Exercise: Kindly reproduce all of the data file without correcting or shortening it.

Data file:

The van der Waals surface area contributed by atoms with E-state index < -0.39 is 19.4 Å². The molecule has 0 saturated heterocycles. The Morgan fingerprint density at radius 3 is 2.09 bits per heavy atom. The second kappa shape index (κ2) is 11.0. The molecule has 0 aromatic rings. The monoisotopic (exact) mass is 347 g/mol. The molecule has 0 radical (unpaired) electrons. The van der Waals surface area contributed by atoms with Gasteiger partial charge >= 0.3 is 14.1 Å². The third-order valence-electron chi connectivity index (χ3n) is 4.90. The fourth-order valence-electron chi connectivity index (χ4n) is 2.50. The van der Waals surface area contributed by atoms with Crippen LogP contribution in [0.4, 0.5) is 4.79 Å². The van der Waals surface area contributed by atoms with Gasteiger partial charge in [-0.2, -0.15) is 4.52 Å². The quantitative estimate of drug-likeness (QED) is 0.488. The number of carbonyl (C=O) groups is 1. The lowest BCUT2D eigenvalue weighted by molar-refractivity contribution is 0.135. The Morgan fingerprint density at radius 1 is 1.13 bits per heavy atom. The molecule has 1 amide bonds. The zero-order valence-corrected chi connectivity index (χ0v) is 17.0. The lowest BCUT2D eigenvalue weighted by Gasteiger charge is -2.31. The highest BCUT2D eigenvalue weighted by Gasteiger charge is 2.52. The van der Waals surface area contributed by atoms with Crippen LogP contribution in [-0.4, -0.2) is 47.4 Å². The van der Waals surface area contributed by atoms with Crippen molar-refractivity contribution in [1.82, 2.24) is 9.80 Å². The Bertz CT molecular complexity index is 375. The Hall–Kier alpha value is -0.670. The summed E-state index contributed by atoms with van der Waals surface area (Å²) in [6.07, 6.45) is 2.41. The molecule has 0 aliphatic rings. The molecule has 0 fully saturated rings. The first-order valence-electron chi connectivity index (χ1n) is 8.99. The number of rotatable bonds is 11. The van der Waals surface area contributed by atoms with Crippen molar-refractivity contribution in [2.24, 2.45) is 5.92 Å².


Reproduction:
The van der Waals surface area contributed by atoms with E-state index < -0.39 is 19.4 Å². The molecule has 0 saturated heterocycles. The Morgan fingerprint density at radius 3 is 2.09 bits per heavy atom. The second kappa shape index (κ2) is 11.0. The molecule has 0 aromatic rings. The monoisotopic (exact) mass is 347 g/mol. The molecule has 0 radical (unpaired) electrons. The van der Waals surface area contributed by atoms with Gasteiger partial charge >= 0.3 is 14.1 Å². The third-order valence-electron chi connectivity index (χ3n) is 4.90. The fourth-order valence-electron chi connectivity index (χ4n) is 2.50. The van der Waals surface area contributed by atoms with Crippen LogP contribution in [0.4, 0.5) is 4.79 Å². The van der Waals surface area contributed by atoms with Gasteiger partial charge in [-0.2, -0.15) is 4.52 Å². The quantitative estimate of drug-likeness (QED) is 0.488. The number of carbonyl (C=O) groups is 1. The lowest BCUT2D eigenvalue weighted by molar-refractivity contribution is 0.135. The Morgan fingerprint density at radius 1 is 1.13 bits per heavy atom. The molecule has 1 amide bonds. The zero-order valence-corrected chi connectivity index (χ0v) is 17.0. The lowest BCUT2D eigenvalue weighted by Gasteiger charge is -2.31. The highest BCUT2D eigenvalue weighted by Gasteiger charge is 2.52. The van der Waals surface area contributed by atoms with Crippen LogP contribution in [-0.4, -0.2) is 47.4 Å². The van der Waals surface area contributed by atoms with Crippen molar-refractivity contribution in [1.82, 2.24) is 9.80 Å². The Bertz CT molecular complexity index is 375. The Hall–Kier alpha value is -0.670. The summed E-state index contributed by atoms with van der Waals surface area (Å²) in [6.07, 6.45) is 2.41. The molecule has 0 aliphatic rings. The molecule has 0 fully saturated rings. The first-order valence-electron chi connectivity index (χ1n) is 8.99. The number of rotatable bonds is 11. The van der Waals surface area contributed by atoms with Crippen molar-refractivity contribution in [2.24, 2.45) is 5.92 Å².